SCARBOROUGH — Petitioners delivered about 3,000 signatures to the town clerk Monday afternoon, saying they have enough support to begin recall proceedings against three School Board members.
The action came as questions surfaced about free speech in the schools, following the forced suspension of a student voter registration drive at Scarborough High School. Members of the senior class met Wednesday morning with the American Civil Liberties Union of Maine to discuss their options.
Petitioner Paul Johnson said his group, called Road to Renewal, hopes to recall Chairwoman Donna Beeley and members Cari Lyford and Jodi Shea, and to seek the resignation of Superintendent of Schools Julie Kukenberger for what they consider to be poor leadership and an unwillingness to listen to the community.
“We’re not celebrating what we’re doing, there are no winners in this situation, and we’re not claiming victory today. But this is a fair representation of the people of Scarborough,” Johnson said.
He said the group is apolitical, and its only agenda is to elect School Board members who think critically, ask questions, and listen to the community. He said there has been significant interest from people who want to run for the three positions if a special election is held.
Clerk Tody Justice said the town has 10 days to certify 2,622 signatures. Per the Town Charter, the Town Council or clerk will set a public hearing, and a recall vote would be held in May. An election of new board members will then be scheduled if the recall vote is successful.
The three members were singled out because Beeley is the chairwoman, and Lyford and Shea have served on the communications committee, Johnson said.
Johnson said in an earlier interview the board should work collaboratively with the superintendent, but instead has let Kukenberger set policy, including the plan for earlier start times, a new grading system and, most recently, the resignation of Scarborough High School Principal David Creech.
In an email March 28 responding to a request for comment, Shea said she has no plans to resign.
“While I am disappointed in the recall petition being filed, my focus right now needs to be on my family,” Shea said. “It has been a difficult few months for my kids, especially the last month has been hard and I need to make sure they are OK going forward. It has been a learning experience for all of us on how to treat others, how to think of others’ feelings and how one’s behavior impacts others.”
She said the recall is short-sighted, does not help the community move forward, and the three board members are being used as pawns in what she called a dangerous chess game.
“It’s important to note that there was no reference in their statements or on their recall documents on improving our school system, achieving greater funding, seeking cost-saving initiatives, enhancing the learning and teaching experience here in Scarborough or making our students and staff safer,” Shea said.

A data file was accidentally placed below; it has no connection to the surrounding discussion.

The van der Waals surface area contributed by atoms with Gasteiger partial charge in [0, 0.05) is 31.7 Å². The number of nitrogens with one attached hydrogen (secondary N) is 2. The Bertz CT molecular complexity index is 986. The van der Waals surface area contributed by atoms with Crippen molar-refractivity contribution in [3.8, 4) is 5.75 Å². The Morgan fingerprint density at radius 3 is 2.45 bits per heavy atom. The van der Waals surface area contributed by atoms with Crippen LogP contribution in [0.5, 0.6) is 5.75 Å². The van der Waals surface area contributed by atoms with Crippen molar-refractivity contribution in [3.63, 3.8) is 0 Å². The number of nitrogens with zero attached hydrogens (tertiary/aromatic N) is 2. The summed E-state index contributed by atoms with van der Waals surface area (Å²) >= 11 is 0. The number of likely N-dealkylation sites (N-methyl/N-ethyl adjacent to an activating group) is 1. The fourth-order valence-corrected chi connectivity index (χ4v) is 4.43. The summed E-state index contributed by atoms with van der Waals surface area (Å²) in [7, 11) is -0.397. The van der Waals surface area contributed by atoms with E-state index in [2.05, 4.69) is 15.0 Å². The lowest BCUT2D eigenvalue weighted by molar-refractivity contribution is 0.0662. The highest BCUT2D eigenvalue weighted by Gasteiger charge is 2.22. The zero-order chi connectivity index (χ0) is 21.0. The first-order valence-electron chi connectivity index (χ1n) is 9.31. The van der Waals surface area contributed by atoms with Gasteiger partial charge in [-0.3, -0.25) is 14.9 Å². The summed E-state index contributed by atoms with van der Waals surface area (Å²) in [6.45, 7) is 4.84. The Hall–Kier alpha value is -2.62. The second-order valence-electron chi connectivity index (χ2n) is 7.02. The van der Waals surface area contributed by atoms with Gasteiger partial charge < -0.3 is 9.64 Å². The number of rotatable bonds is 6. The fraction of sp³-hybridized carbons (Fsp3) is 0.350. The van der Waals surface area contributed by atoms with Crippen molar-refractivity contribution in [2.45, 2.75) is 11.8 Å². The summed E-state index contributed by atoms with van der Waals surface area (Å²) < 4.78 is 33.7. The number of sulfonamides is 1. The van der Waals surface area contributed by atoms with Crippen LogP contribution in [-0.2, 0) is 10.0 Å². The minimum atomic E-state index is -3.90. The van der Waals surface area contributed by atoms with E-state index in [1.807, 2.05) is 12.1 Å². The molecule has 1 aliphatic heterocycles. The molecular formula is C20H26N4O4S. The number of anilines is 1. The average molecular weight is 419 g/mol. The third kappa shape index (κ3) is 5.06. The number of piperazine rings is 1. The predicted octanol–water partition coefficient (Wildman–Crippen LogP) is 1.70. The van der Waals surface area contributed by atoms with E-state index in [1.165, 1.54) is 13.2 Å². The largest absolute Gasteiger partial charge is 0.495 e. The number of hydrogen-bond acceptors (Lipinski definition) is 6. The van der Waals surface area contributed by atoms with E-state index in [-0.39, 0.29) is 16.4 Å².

On March 22, Kukenberger sent out an email to the school community, saying she had received calls from parents concerned that students felt pressured at the high school to register to vote and sign the petition.
She said with planning, a voter registration drive could be a valuable activity at the school, and is encouraged in the curriculum.
“I have received several complaints from parents that their children are feeling pressured, and have concerns that politics are being brought into the classroom, and that as a result, the culture and climate at the High School are not conducive to teaching and learning for all of our students,” Kukenberger said.
“With proper planning, a voter registration drive could be a valuable activity at the High School. However, given that students are reporting that they are feeling pressured, I have asked the principal to suspend this activity during the school day until we have time to review the process in order to balance the concerns that are being expressed to me by parents with the importance that this type of civic opportunity holds for our students,” she said.
The ACLU sent Kukenberger a letter the next day, March 23, asserting the First Amendment protects controversial speech on school grounds as long as it does not materially disrupt classwork.
“Given the superintendent’s acknowledgment that voter registration drives would be valuable at Scarborough High School, we hope she will promptly rescind the current restrictions on such drives,” ACLU staff attorney Emma Bond said.
Scarborough Education Association President Justin Stebbins also responded to Kukenberger’s effort to suspend the registration, posting on SEA’s Facebook page March 26 that while it is against School Board policy for staff to engage students in biased political discourse or action, the association has received no substantiated evidence any staff has violated this policy.
“In response to the superintendent’s and School Board Chair’s broad-based concerns over the voter registration drive, the SEA has communicated clearly with them how insulted high school staff feel to be lumped into one group as acting inappropriately, even if it is just an accusation,” the post by Stebbins said.
He continued that the association will not condone the actions of staff to push an agenda or to pressure students and create an environment that is not supportive of all viewpoints.
“Democracy is only allowed when all voices can be heard,” the post concluded.
Petitioners filed signatures with Scarborough Town Clerk Tody Justice Monday afternoon in an effort to recall three Board of Education members.